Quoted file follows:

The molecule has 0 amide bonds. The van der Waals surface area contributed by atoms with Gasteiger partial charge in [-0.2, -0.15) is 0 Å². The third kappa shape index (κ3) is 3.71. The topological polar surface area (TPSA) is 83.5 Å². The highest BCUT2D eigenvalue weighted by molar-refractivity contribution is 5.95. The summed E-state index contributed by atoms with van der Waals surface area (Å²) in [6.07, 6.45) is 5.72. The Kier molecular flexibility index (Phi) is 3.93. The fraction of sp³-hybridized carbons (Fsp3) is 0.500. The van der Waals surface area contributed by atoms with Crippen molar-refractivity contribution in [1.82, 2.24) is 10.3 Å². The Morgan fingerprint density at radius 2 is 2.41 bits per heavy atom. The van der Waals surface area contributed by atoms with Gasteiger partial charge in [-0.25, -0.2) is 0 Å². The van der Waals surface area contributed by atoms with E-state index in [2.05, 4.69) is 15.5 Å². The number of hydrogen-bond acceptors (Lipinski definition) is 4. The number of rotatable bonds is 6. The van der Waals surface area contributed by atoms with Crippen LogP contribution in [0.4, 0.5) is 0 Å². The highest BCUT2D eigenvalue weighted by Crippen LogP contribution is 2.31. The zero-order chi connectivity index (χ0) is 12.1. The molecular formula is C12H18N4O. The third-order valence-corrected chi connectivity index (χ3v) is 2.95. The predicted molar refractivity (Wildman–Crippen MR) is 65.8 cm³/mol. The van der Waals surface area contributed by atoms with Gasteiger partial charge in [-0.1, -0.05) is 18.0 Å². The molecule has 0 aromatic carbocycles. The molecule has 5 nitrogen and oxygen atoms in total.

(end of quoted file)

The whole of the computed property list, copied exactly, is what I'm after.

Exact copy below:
The molecule has 0 amide bonds. The van der Waals surface area contributed by atoms with Gasteiger partial charge in [-0.2, -0.15) is 0 Å². The third kappa shape index (κ3) is 3.71. The topological polar surface area (TPSA) is 83.5 Å². The highest BCUT2D eigenvalue weighted by molar-refractivity contribution is 5.95. The summed E-state index contributed by atoms with van der Waals surface area (Å²) in [6.07, 6.45) is 5.72. The Kier molecular flexibility index (Phi) is 3.93. The fraction of sp³-hybridized carbons (Fsp3) is 0.500. The van der Waals surface area contributed by atoms with Crippen molar-refractivity contribution in [1.82, 2.24) is 10.3 Å². The Morgan fingerprint density at radius 2 is 2.41 bits per heavy atom. The van der Waals surface area contributed by atoms with Gasteiger partial charge in [-0.25, -0.2) is 0 Å². The van der Waals surface area contributed by atoms with E-state index in [2.05, 4.69) is 15.5 Å². The number of hydrogen-bond acceptors (Lipinski definition) is 4. The number of rotatable bonds is 6. The van der Waals surface area contributed by atoms with Crippen LogP contribution in [0.4, 0.5) is 0 Å². The highest BCUT2D eigenvalue weighted by Crippen LogP contribution is 2.31. The zero-order chi connectivity index (χ0) is 12.1. The molecular formula is C12H18N4O. The third-order valence-corrected chi connectivity index (χ3v) is 2.95. The predicted molar refractivity (Wildman–Crippen MR) is 65.8 cm³/mol. The van der Waals surface area contributed by atoms with Gasteiger partial charge in [-0.1, -0.05) is 18.0 Å². The molecule has 0 aromatic carbocycles. The molecule has 5 nitrogen and oxygen atoms in total.